Journey Writing is a bit like therapy but it is NOT therapy and I am not a therapist. What this is is therapeutic creative writing. Feelings inevitably arise from each participant who braves getting real on the page and sometimes memories come up that feel painful or shocking and all of this is welcome. I feel totally confident in my expertise as a holder circle to hold the space for such emotions to arise and I know that in this work I do not have to do anything other than be present and compassionate. I do not offer advice, condolences, pity, sympathy, empathy. I merely hold space. Moreover, the circle — the magical, mysterious energetic field that is created when individuals gather — is all powerful and holds the energy of the group just as much as I do. It’s called a container for a reason. And every container looks and feels different depending on who is in the group and what energy she holds, and depending on the poems I read and what writing they elicit. So bottom line is stuff comes up and between the blank page, my guidance and the circle’s sacred container, we’ve got you. 

*A word of caution: If you are in an incredibly vulnerable time in your life and your emotions are feeling out of control then you may want to consult a therapist or your choice of practitioner at the same time for added support. 

What if I’m not comfortable in the circle? 

As the circle holder, I do everything I can to make each and every person feel welcome, seen and heard in every circle. I have, to date, never had anyone feel so uncomfortable that they wanted to leave. But it could happen and it could happen that you just don’t click with me as the guide and circle holder. That’s why I offer you the opportunity to try your first circle for free. Remember though that depending on who is in the circle and what poems I provide, each circle is different. But once you try the practice for a full 2-hours you will know if this is something you want to pursue or not. It will be clear.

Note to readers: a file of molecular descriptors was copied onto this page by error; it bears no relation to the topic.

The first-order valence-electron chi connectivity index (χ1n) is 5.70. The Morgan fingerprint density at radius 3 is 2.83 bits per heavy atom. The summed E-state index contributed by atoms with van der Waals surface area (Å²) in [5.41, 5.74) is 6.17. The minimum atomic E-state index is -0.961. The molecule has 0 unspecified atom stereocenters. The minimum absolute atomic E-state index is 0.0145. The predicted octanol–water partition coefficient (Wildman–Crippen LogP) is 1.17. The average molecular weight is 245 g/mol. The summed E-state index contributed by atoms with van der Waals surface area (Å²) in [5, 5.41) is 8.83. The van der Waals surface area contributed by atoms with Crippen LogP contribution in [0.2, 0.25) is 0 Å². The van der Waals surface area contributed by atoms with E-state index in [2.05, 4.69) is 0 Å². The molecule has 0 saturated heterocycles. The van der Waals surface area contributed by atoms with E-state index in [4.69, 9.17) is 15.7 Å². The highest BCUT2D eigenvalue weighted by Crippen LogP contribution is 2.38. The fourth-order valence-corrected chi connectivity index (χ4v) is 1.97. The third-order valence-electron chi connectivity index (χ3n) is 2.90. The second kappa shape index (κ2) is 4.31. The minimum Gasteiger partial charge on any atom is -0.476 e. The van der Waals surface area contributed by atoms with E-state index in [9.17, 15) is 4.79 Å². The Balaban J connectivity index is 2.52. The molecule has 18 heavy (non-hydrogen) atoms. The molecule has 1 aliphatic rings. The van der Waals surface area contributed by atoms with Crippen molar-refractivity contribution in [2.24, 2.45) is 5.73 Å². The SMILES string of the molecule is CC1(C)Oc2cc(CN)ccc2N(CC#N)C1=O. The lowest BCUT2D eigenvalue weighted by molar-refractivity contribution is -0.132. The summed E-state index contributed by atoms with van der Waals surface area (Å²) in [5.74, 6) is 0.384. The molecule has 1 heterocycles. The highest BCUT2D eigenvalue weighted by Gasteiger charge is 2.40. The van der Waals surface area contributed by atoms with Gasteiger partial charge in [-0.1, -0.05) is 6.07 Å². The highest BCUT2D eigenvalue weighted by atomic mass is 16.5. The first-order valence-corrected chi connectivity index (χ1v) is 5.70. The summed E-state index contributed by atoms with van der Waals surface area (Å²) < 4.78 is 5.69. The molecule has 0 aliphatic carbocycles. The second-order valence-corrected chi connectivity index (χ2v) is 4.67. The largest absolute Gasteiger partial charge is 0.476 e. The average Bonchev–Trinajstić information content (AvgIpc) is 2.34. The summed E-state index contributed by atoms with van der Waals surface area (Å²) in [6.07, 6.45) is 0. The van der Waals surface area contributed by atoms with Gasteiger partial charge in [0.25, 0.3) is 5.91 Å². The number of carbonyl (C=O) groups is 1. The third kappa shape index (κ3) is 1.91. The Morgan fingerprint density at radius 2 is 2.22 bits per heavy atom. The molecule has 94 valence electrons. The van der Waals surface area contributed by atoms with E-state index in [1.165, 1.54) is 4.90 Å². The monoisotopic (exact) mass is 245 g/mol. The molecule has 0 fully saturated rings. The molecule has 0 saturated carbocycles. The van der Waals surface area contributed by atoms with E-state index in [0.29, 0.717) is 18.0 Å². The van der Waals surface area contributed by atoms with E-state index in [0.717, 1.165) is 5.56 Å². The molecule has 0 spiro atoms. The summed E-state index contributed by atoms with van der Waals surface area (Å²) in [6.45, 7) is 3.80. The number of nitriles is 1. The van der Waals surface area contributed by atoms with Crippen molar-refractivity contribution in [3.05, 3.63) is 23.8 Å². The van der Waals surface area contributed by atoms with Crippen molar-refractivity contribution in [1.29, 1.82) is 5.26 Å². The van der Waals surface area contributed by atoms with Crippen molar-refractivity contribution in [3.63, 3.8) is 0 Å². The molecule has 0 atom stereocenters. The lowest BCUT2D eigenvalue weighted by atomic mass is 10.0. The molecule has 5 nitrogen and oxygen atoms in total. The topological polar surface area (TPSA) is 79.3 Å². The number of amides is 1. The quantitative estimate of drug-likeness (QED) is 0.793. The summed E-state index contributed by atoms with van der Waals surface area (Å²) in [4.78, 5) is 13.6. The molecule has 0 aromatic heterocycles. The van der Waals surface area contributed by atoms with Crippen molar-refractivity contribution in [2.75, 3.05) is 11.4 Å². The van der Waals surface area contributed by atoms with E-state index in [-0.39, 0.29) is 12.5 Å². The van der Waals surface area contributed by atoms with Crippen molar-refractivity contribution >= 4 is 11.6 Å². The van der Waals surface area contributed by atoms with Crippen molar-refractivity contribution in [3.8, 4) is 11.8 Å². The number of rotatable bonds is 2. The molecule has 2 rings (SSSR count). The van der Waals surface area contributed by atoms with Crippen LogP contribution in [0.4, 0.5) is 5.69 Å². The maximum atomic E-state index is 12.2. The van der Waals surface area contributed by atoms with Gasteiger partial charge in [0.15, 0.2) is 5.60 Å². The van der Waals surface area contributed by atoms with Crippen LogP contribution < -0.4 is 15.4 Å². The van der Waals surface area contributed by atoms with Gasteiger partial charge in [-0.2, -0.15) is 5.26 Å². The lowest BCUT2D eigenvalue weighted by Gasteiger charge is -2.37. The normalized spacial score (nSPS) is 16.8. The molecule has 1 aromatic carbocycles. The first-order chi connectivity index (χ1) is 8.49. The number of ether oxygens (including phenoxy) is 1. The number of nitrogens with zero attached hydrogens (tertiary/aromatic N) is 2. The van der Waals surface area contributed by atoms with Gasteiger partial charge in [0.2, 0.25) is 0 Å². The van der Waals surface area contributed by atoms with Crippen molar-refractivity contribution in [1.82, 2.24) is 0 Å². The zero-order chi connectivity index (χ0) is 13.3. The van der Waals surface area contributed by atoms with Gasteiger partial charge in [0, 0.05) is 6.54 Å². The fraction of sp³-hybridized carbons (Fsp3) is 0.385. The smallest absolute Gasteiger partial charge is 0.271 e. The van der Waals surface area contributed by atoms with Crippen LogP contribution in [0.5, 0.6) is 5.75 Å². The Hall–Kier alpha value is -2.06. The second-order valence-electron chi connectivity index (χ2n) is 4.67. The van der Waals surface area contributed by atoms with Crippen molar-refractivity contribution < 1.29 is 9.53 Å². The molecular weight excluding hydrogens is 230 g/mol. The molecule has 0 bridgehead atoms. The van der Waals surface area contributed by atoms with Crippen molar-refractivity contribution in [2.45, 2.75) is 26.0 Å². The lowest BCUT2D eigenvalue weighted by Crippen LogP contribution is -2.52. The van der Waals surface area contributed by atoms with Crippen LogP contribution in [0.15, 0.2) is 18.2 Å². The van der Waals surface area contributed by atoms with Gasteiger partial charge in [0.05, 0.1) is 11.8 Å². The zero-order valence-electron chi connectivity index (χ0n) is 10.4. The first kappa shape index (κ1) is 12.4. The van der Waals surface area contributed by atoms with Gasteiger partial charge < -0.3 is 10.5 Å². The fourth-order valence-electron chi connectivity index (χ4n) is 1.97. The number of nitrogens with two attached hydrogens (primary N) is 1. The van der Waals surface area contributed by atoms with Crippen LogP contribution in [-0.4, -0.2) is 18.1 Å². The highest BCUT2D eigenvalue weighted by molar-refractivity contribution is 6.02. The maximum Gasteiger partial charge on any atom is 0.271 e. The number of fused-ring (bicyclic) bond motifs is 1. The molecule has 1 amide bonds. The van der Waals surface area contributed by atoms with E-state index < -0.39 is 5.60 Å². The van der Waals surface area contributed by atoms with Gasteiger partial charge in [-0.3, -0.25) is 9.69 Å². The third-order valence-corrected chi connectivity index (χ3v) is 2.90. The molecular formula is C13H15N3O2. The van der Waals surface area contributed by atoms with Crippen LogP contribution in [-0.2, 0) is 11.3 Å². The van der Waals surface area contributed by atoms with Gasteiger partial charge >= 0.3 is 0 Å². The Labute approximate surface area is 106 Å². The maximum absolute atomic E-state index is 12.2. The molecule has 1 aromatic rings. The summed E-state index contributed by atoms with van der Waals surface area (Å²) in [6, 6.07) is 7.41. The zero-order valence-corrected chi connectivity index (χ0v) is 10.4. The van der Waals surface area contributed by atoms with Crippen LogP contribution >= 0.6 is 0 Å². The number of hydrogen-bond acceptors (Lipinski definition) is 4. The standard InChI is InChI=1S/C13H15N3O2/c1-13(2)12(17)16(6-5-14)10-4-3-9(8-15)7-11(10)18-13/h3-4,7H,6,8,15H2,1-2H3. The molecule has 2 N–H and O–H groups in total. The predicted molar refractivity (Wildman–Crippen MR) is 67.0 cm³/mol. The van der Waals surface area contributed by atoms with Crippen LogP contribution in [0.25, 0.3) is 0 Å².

Why don’t you offer critique or feedback? 

I learned this beautiful practice from my mentor, Laurie Wagner, and this is the way that she taught it without critique or feedback. There are many reasons for this. One of which is this work is not about ‘improving’. It’s not ego work. It’s soul work. It’s about improving your soul so it doesn’t actually matter how ‘good’ your writing is so long as it’s true and real and comes from your heart and your gut. Being authentic on the page, learning to write in your own voice is way more important in this practice. Even though I don’t offer feedback, I do often comment on the beauty of the truth-telling sometimes with just one word such as ‘beautiful’. Instead of critique or feedback I also offer something that I feel is more powerful in a way and that’s gratitude. After every person reads her writing out loud, I thank her and encourage us all to offer thanks in our own way. I call this gifting and it offers each person more than what a critique would offer—it offers them the gift of feeling truly seen and heard without judgement. That’s something most of us never receive in a lifetime. 

Why don’t you offer it for men? 

I’m not averse to offering Journey Writing for men at all. I am open to it. It would be different though because if I were to lead a circle for men, my writing would stand out since I’d be the only woman. As a woman I may not be able to relate to all of their experiences in the same way that I do if we are all women. But I would be able to resonate with their truth-telling since we are all human. Also, there’s a magic that happens when women gather with women, and girls gather with girls and I don’t believe this same magic would necessarily happen with men mixed into the circle but I could be wrong. I’m willing to try various gender formations of circles in the future, but for now I offer Journey Writing to women and to teen girls. 

*If you have a question that I have not answered, feel free to reach out to me here and I’ll be happy to connect with you.